Summary: The conjoined suburbs of Anfield and Breckfield represent just a small part of Liverpool and Merseyside. They evolved from a semi-rural villa community to densely built-up residential suburb by the end of the 19th century.
Description: The approaches adopted here and elsewhere formed part of English Heritage’s policy of encouraging HMRI partnerships to acknowledge the potential value of the historic environment as a focus for local identity and a basis for heritage-led regeneration.
Issue: The area was targeted for Housing Market Renewal in 2003.
Strategy: A Rapid Assessment was undertaken both to explore the intrinsic interest of the area and to test the validity of the HAA approach. The approaches adopted here and elsewhere formed part of English Heritage’s policy of encouraging HMRI partnerships to acknowledge the potential value of the historic environment as a focus for local identity and a basis for heritage-led regeneration.
Outcome: The report highlighted the main alterations that occurred after 1900 once the area’s dominant character was established. It placed the suburb in the wider context of Liverpool’s expansion, identified the drivers of change, revealed the impact of changing architectural fashions and planning regulations, and showed how the community’s needs were expressed in its commercial and institutional buildings. The report also presented an analysis of the varying character of the area, drawing particular attention to streets and neighbourhoods where the integrity of the historic landscape was high and retention might therefore be desirable, and contrasting the largely residential streetscape with the important designed landscapes of Stanley Park and Anfield Cemetery. Some recent decisions affecting Anfield and Breckfield have adversely affected its historic character, but others have responded to indications contained in the report. The approaches provided templates for the generic advice prepared by English Heritage for all HMRI Partnerships (EH policy guidance note ‘Low Demand Housing and the Historic Environment’). Assessments by consultants, such as North Staffordshire (Conservation Studio) and Oldham-Rochdale (Derek Latham Assocs), are now routinely requested. The research on Anfield and Breckfield was subsequently published as Ordinary Landscapes, Special Places: Anfield, Breckfield and the growth of Liverpool’s suburbs (2008), which includes a chapter aimed at stimulating greater awareness of what communities can achieve by looking at their own environment.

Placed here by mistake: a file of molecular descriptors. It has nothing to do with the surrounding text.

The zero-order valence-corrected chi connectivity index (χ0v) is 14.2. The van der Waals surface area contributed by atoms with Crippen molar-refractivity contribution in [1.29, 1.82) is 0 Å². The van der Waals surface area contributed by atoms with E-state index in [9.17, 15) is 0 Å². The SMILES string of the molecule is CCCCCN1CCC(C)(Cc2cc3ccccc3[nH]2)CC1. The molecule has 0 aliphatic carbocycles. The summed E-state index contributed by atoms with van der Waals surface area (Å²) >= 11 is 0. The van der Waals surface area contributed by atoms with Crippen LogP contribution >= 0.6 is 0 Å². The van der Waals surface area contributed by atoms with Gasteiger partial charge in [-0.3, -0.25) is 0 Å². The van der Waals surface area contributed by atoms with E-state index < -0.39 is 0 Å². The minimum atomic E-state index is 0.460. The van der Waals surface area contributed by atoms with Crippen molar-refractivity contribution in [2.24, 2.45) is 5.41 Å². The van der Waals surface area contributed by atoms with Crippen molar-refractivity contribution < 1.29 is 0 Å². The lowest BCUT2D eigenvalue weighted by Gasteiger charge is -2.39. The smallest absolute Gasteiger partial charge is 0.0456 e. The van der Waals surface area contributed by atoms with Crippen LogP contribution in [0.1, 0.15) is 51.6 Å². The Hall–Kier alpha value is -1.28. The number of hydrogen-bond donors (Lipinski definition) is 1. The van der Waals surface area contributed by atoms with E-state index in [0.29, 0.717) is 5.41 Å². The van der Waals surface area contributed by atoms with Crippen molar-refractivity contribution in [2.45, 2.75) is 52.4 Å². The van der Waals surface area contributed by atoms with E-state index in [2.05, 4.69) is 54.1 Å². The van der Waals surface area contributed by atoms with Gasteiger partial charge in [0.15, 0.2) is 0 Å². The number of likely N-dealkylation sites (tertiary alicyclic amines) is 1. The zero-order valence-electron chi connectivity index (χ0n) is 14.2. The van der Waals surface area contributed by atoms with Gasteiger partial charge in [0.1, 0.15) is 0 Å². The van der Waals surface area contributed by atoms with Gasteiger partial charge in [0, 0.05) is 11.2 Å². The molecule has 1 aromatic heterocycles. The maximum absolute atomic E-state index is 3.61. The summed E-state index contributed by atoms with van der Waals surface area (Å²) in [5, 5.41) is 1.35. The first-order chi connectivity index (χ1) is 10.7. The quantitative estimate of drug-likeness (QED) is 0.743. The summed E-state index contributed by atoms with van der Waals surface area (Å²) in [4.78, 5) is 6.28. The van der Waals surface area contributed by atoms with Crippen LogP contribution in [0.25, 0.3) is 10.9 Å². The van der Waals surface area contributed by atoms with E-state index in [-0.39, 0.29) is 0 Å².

Keywords: ASSESSMENT AND CHARACTERISATION
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